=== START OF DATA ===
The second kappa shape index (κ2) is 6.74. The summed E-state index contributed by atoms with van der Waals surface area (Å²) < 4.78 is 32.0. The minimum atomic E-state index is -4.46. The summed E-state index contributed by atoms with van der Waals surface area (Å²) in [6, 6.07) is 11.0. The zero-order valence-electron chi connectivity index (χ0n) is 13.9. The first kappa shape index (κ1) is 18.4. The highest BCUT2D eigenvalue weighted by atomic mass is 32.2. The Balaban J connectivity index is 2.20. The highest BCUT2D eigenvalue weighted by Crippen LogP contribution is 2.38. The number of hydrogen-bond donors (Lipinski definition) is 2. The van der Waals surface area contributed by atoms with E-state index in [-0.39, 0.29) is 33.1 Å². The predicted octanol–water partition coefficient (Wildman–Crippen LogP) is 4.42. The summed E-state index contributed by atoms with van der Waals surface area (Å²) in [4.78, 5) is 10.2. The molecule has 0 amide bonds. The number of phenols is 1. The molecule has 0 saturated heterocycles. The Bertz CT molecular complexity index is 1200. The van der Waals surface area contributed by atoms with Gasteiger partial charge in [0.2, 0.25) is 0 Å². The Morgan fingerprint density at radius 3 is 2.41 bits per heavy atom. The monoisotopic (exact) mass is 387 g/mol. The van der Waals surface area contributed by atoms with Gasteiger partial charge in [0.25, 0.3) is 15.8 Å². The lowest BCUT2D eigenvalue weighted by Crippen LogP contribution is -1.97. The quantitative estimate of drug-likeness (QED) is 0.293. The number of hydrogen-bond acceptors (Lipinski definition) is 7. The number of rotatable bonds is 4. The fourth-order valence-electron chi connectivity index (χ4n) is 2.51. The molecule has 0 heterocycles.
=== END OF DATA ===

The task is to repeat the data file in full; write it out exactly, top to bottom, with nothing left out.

The second kappa shape index (κ2) is 6.74. The summed E-state index contributed by atoms with van der Waals surface area (Å²) < 4.78 is 32.0. The minimum atomic E-state index is -4.46. The summed E-state index contributed by atoms with van der Waals surface area (Å²) in [6, 6.07) is 11.0. The zero-order valence-electron chi connectivity index (χ0n) is 13.9. The first kappa shape index (κ1) is 18.4. The highest BCUT2D eigenvalue weighted by atomic mass is 32.2. The Balaban J connectivity index is 2.20. The highest BCUT2D eigenvalue weighted by Crippen LogP contribution is 2.38. The number of hydrogen-bond donors (Lipinski definition) is 2. The van der Waals surface area contributed by atoms with E-state index in [-0.39, 0.29) is 33.1 Å². The predicted octanol–water partition coefficient (Wildman–Crippen LogP) is 4.42. The summed E-state index contributed by atoms with van der Waals surface area (Å²) in [4.78, 5) is 10.2. The molecule has 0 amide bonds. The number of phenols is 1. The molecule has 0 saturated heterocycles. The Bertz CT molecular complexity index is 1200. The van der Waals surface area contributed by atoms with Gasteiger partial charge in [0.2, 0.25) is 0 Å². The Morgan fingerprint density at radius 3 is 2.41 bits per heavy atom. The monoisotopic (exact) mass is 387 g/mol. The van der Waals surface area contributed by atoms with Gasteiger partial charge in [0.25, 0.3) is 15.8 Å². The lowest BCUT2D eigenvalue weighted by Crippen LogP contribution is -1.97. The quantitative estimate of drug-likeness (QED) is 0.293. The number of hydrogen-bond acceptors (Lipinski definition) is 7. The number of rotatable bonds is 4. The fourth-order valence-electron chi connectivity index (χ4n) is 2.51. The molecule has 0 heterocycles.